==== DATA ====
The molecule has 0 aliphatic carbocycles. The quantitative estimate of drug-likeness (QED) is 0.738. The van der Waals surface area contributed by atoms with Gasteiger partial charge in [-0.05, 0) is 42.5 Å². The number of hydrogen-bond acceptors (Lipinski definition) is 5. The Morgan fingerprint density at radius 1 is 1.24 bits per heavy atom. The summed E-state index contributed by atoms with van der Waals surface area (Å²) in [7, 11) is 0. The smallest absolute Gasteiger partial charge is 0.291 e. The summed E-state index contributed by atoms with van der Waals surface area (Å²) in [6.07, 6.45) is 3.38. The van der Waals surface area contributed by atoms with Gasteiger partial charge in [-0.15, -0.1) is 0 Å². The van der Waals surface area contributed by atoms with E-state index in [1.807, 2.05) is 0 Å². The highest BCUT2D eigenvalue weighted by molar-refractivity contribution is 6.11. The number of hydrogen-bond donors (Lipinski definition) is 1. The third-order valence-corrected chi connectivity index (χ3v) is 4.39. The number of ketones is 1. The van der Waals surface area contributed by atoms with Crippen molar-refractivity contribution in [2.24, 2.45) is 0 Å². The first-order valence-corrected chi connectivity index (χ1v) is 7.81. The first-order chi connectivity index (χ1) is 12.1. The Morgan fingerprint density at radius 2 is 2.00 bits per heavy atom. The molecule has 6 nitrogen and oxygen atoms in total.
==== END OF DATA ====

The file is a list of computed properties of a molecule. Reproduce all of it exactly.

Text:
The molecule has 0 aliphatic carbocycles. The quantitative estimate of drug-likeness (QED) is 0.738. The van der Waals surface area contributed by atoms with Gasteiger partial charge in [-0.05, 0) is 42.5 Å². The number of hydrogen-bond acceptors (Lipinski definition) is 5. The Morgan fingerprint density at radius 1 is 1.24 bits per heavy atom. The summed E-state index contributed by atoms with van der Waals surface area (Å²) in [7, 11) is 0. The smallest absolute Gasteiger partial charge is 0.291 e. The summed E-state index contributed by atoms with van der Waals surface area (Å²) in [6.07, 6.45) is 3.38. The van der Waals surface area contributed by atoms with Gasteiger partial charge in [-0.15, -0.1) is 0 Å². The van der Waals surface area contributed by atoms with E-state index in [1.807, 2.05) is 0 Å². The highest BCUT2D eigenvalue weighted by molar-refractivity contribution is 6.11. The number of hydrogen-bond donors (Lipinski definition) is 1. The third-order valence-corrected chi connectivity index (χ3v) is 4.39. The number of ketones is 1. The van der Waals surface area contributed by atoms with Crippen molar-refractivity contribution in [2.24, 2.45) is 0 Å². The first-order valence-corrected chi connectivity index (χ1v) is 7.81. The first-order chi connectivity index (χ1) is 12.1. The Morgan fingerprint density at radius 2 is 2.00 bits per heavy atom. The molecule has 6 nitrogen and oxygen atoms in total.